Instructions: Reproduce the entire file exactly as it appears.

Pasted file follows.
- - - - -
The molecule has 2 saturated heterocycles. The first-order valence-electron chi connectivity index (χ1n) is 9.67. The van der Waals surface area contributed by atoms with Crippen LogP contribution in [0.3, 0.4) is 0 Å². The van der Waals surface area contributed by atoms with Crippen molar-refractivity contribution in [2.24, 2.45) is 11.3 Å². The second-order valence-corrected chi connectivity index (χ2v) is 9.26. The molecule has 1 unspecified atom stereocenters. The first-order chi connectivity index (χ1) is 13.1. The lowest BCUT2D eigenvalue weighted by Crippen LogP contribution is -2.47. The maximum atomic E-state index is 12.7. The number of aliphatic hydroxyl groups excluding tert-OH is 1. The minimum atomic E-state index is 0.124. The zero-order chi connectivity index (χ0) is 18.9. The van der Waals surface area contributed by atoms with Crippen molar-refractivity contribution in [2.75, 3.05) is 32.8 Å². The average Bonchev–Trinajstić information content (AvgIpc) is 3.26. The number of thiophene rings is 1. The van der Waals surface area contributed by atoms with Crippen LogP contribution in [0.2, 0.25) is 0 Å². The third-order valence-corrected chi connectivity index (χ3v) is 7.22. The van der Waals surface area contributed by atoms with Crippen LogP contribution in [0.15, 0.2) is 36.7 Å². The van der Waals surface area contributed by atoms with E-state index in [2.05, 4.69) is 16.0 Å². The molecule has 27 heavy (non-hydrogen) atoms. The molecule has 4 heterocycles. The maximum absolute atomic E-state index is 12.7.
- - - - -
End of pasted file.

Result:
The molecule has 2 saturated heterocycles. The first-order valence-electron chi connectivity index (χ1n) is 9.67. The van der Waals surface area contributed by atoms with Crippen LogP contribution in [0.3, 0.4) is 0 Å². The van der Waals surface area contributed by atoms with Crippen molar-refractivity contribution in [2.24, 2.45) is 11.3 Å². The second-order valence-corrected chi connectivity index (χ2v) is 9.26. The molecule has 1 unspecified atom stereocenters. The first-order chi connectivity index (χ1) is 13.1. The lowest BCUT2D eigenvalue weighted by Crippen LogP contribution is -2.47. The maximum atomic E-state index is 12.7. The number of aliphatic hydroxyl groups excluding tert-OH is 1. The minimum atomic E-state index is 0.124. The zero-order chi connectivity index (χ0) is 18.9. The van der Waals surface area contributed by atoms with Crippen molar-refractivity contribution in [2.75, 3.05) is 32.8 Å². The average Bonchev–Trinajstić information content (AvgIpc) is 3.26. The number of thiophene rings is 1. The van der Waals surface area contributed by atoms with Crippen LogP contribution in [0.2, 0.25) is 0 Å². The third-order valence-corrected chi connectivity index (χ3v) is 7.22. The van der Waals surface area contributed by atoms with Crippen LogP contribution in [0.15, 0.2) is 36.7 Å². The van der Waals surface area contributed by atoms with E-state index in [2.05, 4.69) is 16.0 Å². The molecule has 27 heavy (non-hydrogen) atoms. The molecule has 4 heterocycles. The maximum absolute atomic E-state index is 12.7.